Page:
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About This Episode
Automation & personalization are all the rage these days.
Customers expect instant, but also personal interaction with your product, your company, and your website. If your company is going to perform, then your outreach and your engagement need to be able to meet the customer where they are at.
Ben Salzman and Kyle Williams run Dogpatch Advisors where they help companies increase revenue through outbound ops and data-driven sales techniques.
When it comes to the kind of data that you’re getting and using to make decisions, there are 3 main sources.
Data You Buy
This is exactly what it sounds like. It’s data that you acquire from a vendor.
Data You Outsource
Outsourcing the acquisition of data is not only a wise use of your budget but puts far less strain on your team. Say you want to look up companies employee count on LinkedIn in order to create a targeted outreach strategy.
Why waste your team’s’ time on something that mundane. Outsource it, get the data, and move on.
Data You Collect
Sometimes it doesn’t make sense to outsource or buy data, but rather to collect it. Some data is just too valuable or important to your bottom line. So you either automate the collection of that data, or you decide that it’s worth putting it on your team to collect it.
However you get your data, what is certain is that without the right data, at the right time, you’ll have a hard time putting together a solid outreach plan.
Using Intent Data
Intent data reduces the requirement of how far you need to go with personalization.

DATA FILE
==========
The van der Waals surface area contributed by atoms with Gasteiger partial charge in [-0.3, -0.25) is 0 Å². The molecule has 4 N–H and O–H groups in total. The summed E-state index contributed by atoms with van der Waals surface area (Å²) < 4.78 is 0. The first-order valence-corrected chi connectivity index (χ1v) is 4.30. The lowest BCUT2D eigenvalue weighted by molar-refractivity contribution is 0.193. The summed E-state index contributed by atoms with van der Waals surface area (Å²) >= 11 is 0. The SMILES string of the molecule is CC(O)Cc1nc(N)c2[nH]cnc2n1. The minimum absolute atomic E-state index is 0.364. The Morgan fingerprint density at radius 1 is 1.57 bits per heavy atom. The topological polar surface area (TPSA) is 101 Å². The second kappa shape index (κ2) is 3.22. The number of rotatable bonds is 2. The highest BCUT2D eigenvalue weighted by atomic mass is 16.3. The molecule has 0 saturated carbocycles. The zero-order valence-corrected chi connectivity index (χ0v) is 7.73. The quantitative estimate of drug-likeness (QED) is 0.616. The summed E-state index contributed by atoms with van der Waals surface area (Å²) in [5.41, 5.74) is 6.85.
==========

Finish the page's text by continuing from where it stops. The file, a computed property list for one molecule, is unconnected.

Personalization is far more accepted today. 5 years ago, if you were to search for something on Amazon, and then see an ad display for it the next day, you might feel like your privacy was violated.
But today? You’re just glad they’re showing you something relevant that is along the lines of what you were looking for. The same thing is happening in outbound.
Take Facebook for example. Let’s say you are meeting a new friend for dinner, and you see on their Facebook page that they like William Shakespeare.
You wouldn’t show up at dinner and immediately say, “I noticed on your Facebook page that you like William Shakespeare.” You might just casually drop a line from Othello. They may respond, “Oh, I didn’t know you like Shakespeare, I love him!” Then it’s off to the races, connecting over something that put in the work to find out.
And if they say nothing? At least you sounded smart.
So what does this all mean? Why all this focus on personalization and automation and scale? What does it mean for your company?
It all boils down to the customer. The bottom line is that you should be selling to customers the way that you would want to be sold to. You want relevance, we want personalization, and we want speed.
So do your customers.
If they feel like they’re not a priority, or that you’re using cookie cutter sales techniques with them, they’re far more likely to disengage and go somewhere else.
But if you can target them where they are, you’ll likely create a customer for life.